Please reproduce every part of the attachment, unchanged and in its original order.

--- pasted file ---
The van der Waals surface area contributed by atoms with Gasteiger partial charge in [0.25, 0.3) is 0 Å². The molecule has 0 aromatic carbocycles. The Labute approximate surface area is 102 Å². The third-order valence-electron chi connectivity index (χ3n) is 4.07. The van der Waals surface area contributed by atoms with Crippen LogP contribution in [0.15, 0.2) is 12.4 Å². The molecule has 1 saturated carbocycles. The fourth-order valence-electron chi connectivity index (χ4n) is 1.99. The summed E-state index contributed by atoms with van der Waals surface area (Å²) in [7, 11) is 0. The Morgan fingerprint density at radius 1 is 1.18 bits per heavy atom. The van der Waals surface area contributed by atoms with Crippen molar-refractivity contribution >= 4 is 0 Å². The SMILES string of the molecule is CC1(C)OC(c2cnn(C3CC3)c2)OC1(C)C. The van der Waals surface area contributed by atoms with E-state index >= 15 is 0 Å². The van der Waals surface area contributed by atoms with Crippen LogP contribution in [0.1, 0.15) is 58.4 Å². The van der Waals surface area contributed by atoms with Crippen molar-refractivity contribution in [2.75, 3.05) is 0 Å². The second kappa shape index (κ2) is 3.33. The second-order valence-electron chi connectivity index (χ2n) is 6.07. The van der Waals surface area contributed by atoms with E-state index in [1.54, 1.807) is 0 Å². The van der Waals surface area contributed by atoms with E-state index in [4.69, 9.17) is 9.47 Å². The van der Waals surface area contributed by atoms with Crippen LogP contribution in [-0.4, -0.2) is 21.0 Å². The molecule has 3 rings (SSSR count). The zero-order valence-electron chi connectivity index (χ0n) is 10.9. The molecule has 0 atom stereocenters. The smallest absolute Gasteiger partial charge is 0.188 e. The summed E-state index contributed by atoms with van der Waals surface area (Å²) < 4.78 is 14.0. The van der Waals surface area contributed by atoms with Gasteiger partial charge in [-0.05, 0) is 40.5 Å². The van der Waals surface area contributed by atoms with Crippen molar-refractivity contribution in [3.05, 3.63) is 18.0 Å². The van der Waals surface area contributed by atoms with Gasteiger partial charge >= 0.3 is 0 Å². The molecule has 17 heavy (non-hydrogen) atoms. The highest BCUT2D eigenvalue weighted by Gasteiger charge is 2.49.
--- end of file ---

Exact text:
The van der Waals surface area contributed by atoms with Gasteiger partial charge in [0.25, 0.3) is 0 Å². The molecule has 0 aromatic carbocycles. The Labute approximate surface area is 102 Å². The third-order valence-electron chi connectivity index (χ3n) is 4.07. The van der Waals surface area contributed by atoms with Crippen LogP contribution in [0.15, 0.2) is 12.4 Å². The molecule has 1 saturated carbocycles. The fourth-order valence-electron chi connectivity index (χ4n) is 1.99. The summed E-state index contributed by atoms with van der Waals surface area (Å²) in [7, 11) is 0. The Morgan fingerprint density at radius 1 is 1.18 bits per heavy atom. The van der Waals surface area contributed by atoms with Crippen molar-refractivity contribution >= 4 is 0 Å². The SMILES string of the molecule is CC1(C)OC(c2cnn(C3CC3)c2)OC1(C)C. The van der Waals surface area contributed by atoms with E-state index >= 15 is 0 Å². The van der Waals surface area contributed by atoms with Crippen LogP contribution in [0.1, 0.15) is 58.4 Å². The van der Waals surface area contributed by atoms with Crippen molar-refractivity contribution in [2.75, 3.05) is 0 Å². The second kappa shape index (κ2) is 3.33. The second-order valence-electron chi connectivity index (χ2n) is 6.07. The van der Waals surface area contributed by atoms with E-state index in [1.54, 1.807) is 0 Å². The van der Waals surface area contributed by atoms with E-state index in [4.69, 9.17) is 9.47 Å². The van der Waals surface area contributed by atoms with Crippen LogP contribution in [-0.4, -0.2) is 21.0 Å². The molecule has 3 rings (SSSR count). The zero-order valence-electron chi connectivity index (χ0n) is 10.9. The molecule has 0 atom stereocenters. The smallest absolute Gasteiger partial charge is 0.188 e. The summed E-state index contributed by atoms with van der Waals surface area (Å²) < 4.78 is 14.0. The van der Waals surface area contributed by atoms with Gasteiger partial charge in [-0.05, 0) is 40.5 Å². The van der Waals surface area contributed by atoms with Crippen molar-refractivity contribution in [3.05, 3.63) is 18.0 Å². The van der Waals surface area contributed by atoms with Gasteiger partial charge >= 0.3 is 0 Å². The molecule has 17 heavy (non-hydrogen) atoms. The highest BCUT2D eigenvalue weighted by Gasteiger charge is 2.49.